Indonesia’s financial regulator said on May 5 that the government plans to launch a carbon exchange in the second half of this year, as part of efforts to boost renewable energy use and achieve net-zero emissions by 2060.
Indonesia, as Southeast Asia's largest economy and one of the world's biggest carbon emitters, aims to cut its emissions by at least 30% by 2030.
"We are preparing [to launch] the carbon exchange...to support the early retirement of coal-fired power plants," Mahendra Siregar, the country's financial services authority (OJK) chief said.
Earlier this week, Investment Minister Bahlil Lahadalia said only entities operating in Indonesia will be allowed to participate in carbon exchange and the scheme will be similar to stock trading.
OJK and the environment ministry will oversee activities on the exchange, he added.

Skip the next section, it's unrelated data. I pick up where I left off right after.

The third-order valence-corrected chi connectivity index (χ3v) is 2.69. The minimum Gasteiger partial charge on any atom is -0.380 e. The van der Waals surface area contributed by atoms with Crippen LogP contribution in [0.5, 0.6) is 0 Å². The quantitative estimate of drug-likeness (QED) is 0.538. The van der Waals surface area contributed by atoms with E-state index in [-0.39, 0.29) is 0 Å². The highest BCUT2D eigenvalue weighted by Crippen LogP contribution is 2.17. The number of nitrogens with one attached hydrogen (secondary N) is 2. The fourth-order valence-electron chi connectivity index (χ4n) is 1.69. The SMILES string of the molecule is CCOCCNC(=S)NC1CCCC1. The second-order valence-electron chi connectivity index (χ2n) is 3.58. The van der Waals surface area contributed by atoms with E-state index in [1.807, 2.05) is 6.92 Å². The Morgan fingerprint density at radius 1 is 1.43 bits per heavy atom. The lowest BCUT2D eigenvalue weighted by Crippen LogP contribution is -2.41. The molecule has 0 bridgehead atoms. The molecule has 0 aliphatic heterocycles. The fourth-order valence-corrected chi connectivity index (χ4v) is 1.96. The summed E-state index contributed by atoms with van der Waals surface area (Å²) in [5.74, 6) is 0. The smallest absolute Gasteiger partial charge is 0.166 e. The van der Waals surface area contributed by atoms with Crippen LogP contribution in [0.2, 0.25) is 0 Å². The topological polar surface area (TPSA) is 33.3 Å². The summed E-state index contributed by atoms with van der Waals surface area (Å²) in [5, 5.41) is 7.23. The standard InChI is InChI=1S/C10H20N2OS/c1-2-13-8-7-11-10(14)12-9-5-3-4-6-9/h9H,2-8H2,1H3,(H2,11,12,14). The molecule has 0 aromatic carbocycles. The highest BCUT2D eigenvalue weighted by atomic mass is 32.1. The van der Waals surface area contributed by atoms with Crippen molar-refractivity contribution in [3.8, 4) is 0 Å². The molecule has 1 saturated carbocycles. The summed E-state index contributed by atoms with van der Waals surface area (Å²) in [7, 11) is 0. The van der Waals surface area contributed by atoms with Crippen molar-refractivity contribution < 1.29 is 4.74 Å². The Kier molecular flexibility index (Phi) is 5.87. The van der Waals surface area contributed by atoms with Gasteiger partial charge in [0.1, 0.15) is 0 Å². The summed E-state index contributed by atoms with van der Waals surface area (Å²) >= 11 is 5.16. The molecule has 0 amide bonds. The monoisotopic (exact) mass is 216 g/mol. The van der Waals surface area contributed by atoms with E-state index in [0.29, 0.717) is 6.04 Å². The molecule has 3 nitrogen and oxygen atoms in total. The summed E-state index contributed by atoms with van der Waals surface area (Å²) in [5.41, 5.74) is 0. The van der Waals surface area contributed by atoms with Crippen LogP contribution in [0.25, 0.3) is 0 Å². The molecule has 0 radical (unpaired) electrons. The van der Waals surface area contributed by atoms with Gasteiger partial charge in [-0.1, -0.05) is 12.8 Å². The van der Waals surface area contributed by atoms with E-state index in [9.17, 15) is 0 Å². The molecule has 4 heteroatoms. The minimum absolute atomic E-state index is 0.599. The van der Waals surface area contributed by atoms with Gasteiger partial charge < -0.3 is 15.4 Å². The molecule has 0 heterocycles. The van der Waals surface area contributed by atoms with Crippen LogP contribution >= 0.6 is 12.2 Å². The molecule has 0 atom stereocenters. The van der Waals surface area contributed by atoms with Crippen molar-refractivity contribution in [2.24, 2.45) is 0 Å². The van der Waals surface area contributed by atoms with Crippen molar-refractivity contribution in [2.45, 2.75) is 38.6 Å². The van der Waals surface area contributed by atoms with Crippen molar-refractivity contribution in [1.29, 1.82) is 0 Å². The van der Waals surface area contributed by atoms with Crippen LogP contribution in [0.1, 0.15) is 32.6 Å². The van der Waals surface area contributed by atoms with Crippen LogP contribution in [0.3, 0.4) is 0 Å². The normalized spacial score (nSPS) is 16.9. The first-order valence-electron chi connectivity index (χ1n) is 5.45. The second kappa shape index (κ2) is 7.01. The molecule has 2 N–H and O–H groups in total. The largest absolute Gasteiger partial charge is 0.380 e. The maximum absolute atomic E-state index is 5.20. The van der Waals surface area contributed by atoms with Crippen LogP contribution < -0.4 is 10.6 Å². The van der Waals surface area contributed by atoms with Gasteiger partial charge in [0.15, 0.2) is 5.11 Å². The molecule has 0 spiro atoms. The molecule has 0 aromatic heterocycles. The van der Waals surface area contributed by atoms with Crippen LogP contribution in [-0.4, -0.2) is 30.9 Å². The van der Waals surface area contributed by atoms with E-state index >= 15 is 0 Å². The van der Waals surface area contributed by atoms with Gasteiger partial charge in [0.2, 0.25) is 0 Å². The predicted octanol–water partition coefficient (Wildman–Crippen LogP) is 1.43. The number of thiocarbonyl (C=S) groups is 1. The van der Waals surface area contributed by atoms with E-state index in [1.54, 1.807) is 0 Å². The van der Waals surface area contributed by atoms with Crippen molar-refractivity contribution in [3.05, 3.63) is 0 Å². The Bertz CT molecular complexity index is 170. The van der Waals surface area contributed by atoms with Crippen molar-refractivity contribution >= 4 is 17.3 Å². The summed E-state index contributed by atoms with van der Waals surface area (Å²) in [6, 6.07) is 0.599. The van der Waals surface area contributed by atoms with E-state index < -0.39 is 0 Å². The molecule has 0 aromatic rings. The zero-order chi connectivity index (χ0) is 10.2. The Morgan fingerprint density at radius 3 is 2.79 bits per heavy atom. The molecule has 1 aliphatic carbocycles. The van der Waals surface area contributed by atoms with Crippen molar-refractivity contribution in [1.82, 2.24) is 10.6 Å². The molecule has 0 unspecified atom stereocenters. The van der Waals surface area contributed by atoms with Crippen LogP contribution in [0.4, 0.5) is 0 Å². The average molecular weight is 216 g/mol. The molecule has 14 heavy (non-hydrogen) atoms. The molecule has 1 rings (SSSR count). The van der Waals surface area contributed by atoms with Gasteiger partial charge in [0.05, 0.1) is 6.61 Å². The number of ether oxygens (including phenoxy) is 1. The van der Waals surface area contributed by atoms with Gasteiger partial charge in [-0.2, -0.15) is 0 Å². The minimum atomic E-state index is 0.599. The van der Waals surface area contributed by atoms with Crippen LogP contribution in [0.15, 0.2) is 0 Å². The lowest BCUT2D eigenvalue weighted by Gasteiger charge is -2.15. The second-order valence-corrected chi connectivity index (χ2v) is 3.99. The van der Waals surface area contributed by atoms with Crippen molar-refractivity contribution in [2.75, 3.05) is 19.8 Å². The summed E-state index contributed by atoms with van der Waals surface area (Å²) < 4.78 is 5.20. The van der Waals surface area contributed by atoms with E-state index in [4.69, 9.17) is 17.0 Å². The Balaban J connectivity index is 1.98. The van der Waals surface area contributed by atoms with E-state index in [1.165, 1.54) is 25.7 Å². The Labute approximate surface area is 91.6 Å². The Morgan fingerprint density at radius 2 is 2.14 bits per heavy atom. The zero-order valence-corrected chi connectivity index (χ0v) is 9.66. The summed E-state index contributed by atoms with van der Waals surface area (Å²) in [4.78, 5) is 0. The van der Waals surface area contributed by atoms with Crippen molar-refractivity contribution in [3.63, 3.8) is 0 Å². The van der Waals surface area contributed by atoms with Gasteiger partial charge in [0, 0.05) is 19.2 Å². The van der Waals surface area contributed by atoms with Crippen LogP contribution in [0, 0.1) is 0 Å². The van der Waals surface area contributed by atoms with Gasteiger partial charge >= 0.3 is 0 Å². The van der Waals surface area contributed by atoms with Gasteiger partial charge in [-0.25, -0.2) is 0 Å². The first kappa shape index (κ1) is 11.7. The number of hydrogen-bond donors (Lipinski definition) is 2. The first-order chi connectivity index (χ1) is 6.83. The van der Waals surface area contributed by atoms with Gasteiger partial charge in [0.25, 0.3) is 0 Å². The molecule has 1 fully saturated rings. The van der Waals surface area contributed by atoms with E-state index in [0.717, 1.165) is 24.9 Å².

The carbon exchange will allow business entities to trade allowances under a cap-and-trade system where emissions above a cap will be subject to the trading.
Indonesia initially planned to impose a carbon tax for emissions that had not been offset by carbon credits, but delayed the rollout, citing poor global economy.
In February, the government initiated the first phase of mandatory carbon trading for nearly a hundred coal power plants owned by the state utility Perusahaan Listrik Negara (PLN).
Meanwhile, the government has decided to open its carbon trade market to foreign entities, paving the way for multinational companies and institutions to tap into the country’s large carbon trading potential.
Businesses involved in carbon-trading schemes welcomed the decision, adding that it was aligned with the 2016 Paris Agreement on climate change. However, environmental analysts question whether the trade could bring real environmental improvement.
Experts doubted claims that participating foreign entities would help the country to meet its NDC targets, saying that it needed to be examined carefully.
Carbon trading in Indonesia kicked off this year but is only applied to the power sector so far, while the carbon exchange is still under development. The government plans to expand it to other sectors only after 2025, according to the 2021 Tax Harmonization Law.